I will say this now – Google Docs has great potential for education, collaboration etc.

iEtherpad

May 7, 2010 at 3:46 pm | Posted in Education | 2 Comments
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I was just invited to observe/join in with a colleague using iEtherpad with an online class. Here are a few thoughts about it’s use.

iEtherpad is the latest take on Etherpad. Actually, only in the internet address is the ‘i’ used – I’m not sure why. Etherpad is a great free collaborative tool for working on a document. It is similar to Google docs, however the synchronous interface seems to work much better in Etherpad.

This was the first time my colleague had used in collaboratively with a class (and the first time I had seen it used properly). I would say the first important thing to remember if you want to use it with a class is to make sure you have already set up some key questions for students to answer on the page. This way they can work in groups and put together a document.

It could be used as a sort of ‘chat’ or question/answer area, but it does have it’s own chat function off to the side (which works well).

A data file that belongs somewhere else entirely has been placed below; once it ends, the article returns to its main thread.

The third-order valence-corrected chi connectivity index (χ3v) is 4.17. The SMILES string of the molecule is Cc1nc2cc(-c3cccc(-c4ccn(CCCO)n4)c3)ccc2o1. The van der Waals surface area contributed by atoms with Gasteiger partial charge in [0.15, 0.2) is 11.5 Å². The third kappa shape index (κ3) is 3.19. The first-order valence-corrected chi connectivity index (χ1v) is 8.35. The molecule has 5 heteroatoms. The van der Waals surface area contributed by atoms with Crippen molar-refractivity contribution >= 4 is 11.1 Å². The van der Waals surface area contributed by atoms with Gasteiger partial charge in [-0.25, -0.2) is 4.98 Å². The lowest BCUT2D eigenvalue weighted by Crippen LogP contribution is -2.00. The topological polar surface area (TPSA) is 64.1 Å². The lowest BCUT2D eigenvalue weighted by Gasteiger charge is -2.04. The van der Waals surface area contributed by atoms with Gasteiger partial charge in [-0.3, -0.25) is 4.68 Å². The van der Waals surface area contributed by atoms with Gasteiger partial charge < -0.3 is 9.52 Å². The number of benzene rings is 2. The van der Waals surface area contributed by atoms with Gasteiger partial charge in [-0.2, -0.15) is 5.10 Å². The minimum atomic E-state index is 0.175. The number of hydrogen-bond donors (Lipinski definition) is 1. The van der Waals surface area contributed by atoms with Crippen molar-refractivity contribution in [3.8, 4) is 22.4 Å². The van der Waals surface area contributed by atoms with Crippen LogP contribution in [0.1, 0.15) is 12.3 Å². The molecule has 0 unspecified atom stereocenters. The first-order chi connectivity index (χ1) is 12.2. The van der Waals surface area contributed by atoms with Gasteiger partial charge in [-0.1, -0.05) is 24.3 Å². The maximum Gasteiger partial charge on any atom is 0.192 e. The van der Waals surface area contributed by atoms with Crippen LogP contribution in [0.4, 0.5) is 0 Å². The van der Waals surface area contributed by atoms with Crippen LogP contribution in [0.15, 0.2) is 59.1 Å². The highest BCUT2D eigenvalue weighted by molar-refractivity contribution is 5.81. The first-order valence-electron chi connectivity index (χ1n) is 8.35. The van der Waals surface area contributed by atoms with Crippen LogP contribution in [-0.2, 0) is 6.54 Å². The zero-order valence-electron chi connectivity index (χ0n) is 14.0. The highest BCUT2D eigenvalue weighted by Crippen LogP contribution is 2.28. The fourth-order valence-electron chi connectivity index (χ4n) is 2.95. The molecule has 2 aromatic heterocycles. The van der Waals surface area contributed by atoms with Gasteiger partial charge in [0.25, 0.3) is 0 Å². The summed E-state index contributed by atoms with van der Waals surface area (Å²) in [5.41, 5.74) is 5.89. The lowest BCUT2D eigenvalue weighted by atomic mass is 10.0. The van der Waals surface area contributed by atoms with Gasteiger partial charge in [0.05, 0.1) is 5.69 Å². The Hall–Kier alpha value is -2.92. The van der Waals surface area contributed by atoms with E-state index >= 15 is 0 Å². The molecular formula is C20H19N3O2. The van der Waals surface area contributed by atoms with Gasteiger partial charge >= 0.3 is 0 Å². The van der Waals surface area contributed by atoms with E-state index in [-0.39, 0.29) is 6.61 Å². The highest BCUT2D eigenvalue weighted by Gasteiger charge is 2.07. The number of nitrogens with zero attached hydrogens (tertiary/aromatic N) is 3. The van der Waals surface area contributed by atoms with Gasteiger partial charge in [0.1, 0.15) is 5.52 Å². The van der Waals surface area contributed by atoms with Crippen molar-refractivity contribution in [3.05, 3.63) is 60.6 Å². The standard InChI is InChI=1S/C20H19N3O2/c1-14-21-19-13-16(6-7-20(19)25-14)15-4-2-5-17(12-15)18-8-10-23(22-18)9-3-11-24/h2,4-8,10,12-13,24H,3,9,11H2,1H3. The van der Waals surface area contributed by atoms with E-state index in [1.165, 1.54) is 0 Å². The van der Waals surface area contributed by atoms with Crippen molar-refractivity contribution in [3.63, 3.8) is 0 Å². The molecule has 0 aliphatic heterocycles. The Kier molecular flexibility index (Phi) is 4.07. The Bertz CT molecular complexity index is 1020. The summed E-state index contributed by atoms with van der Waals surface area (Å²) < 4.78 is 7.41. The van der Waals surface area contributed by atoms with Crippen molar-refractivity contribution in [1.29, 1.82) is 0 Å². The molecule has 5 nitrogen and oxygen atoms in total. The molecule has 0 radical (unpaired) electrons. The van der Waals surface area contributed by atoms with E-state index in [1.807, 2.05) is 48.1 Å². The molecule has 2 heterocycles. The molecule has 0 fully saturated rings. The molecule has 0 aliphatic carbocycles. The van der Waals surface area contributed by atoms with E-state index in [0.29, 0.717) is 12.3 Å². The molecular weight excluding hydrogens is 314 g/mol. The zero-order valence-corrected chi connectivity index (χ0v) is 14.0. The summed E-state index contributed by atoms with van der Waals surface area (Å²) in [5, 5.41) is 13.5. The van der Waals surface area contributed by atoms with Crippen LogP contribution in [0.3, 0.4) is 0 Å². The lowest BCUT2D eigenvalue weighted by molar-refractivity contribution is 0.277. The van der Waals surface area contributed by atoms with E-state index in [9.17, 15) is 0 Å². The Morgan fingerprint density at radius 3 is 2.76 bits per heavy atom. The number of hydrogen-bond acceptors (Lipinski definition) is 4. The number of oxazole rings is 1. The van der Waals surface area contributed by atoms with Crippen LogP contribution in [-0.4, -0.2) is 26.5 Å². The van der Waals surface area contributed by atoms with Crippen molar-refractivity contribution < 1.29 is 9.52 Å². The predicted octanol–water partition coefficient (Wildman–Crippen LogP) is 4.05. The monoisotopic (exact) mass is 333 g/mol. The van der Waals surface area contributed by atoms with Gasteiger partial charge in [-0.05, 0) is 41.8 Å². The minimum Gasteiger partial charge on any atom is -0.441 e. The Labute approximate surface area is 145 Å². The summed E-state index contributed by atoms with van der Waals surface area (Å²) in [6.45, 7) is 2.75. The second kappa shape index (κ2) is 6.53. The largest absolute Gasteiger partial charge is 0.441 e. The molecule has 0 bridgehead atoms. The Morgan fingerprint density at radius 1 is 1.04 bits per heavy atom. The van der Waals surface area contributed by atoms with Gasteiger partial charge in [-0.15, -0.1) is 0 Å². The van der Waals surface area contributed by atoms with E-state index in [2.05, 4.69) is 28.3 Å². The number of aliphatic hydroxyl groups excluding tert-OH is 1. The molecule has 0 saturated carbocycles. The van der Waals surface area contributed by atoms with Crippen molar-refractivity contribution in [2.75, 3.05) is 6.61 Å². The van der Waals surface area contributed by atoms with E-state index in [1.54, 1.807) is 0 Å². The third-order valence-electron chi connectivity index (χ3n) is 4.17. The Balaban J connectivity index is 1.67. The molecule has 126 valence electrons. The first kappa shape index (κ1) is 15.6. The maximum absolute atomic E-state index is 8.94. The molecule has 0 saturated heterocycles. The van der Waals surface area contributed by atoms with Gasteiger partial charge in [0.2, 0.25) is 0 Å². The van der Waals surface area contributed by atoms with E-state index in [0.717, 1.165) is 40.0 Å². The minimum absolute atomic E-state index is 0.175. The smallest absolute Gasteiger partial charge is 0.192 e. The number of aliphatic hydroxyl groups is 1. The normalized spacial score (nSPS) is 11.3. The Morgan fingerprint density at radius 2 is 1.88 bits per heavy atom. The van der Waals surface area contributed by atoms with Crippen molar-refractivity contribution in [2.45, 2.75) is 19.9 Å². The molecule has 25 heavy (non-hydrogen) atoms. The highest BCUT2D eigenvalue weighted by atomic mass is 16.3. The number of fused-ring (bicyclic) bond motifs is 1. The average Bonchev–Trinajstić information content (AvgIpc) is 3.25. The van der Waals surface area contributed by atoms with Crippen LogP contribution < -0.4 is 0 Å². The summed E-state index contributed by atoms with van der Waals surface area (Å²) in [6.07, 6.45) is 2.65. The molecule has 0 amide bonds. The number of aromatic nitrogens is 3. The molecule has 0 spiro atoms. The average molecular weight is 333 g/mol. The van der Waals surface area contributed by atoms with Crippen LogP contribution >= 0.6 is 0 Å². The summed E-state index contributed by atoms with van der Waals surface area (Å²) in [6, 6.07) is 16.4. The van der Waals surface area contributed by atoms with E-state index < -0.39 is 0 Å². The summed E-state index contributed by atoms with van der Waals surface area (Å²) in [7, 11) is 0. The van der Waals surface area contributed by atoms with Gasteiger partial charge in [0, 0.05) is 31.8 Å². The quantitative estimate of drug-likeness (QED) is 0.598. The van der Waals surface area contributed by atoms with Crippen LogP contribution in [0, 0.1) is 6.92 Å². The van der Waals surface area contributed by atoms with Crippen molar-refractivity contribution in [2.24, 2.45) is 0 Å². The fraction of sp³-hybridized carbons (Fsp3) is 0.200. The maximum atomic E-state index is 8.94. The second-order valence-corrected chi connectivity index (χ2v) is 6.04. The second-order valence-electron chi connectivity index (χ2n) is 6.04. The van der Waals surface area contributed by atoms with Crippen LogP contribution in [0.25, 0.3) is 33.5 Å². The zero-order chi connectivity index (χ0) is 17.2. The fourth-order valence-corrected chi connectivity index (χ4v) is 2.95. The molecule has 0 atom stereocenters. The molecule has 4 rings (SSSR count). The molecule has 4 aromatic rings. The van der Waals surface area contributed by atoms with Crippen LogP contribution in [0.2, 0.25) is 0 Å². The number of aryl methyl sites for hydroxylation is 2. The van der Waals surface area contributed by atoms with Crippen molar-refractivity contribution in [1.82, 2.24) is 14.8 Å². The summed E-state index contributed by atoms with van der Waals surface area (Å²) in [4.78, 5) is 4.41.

iEtherpad assigns colours to each person that is online, however it only has a few colours to choose from and these can easily be used up in which case doubleing-up of colours occurs. When in the main document the text is highlighted by the colour of the person typing it. This is fine unless there are 2 or more people with the same colour. It does not show the name of the person typing it in the document. One clever student actually suggested including their name with what they were writing.

Another issue with Etherpad is that as the number of users increases, the number of people dropping off also increases. Hopefully this issue will be able to be resolved.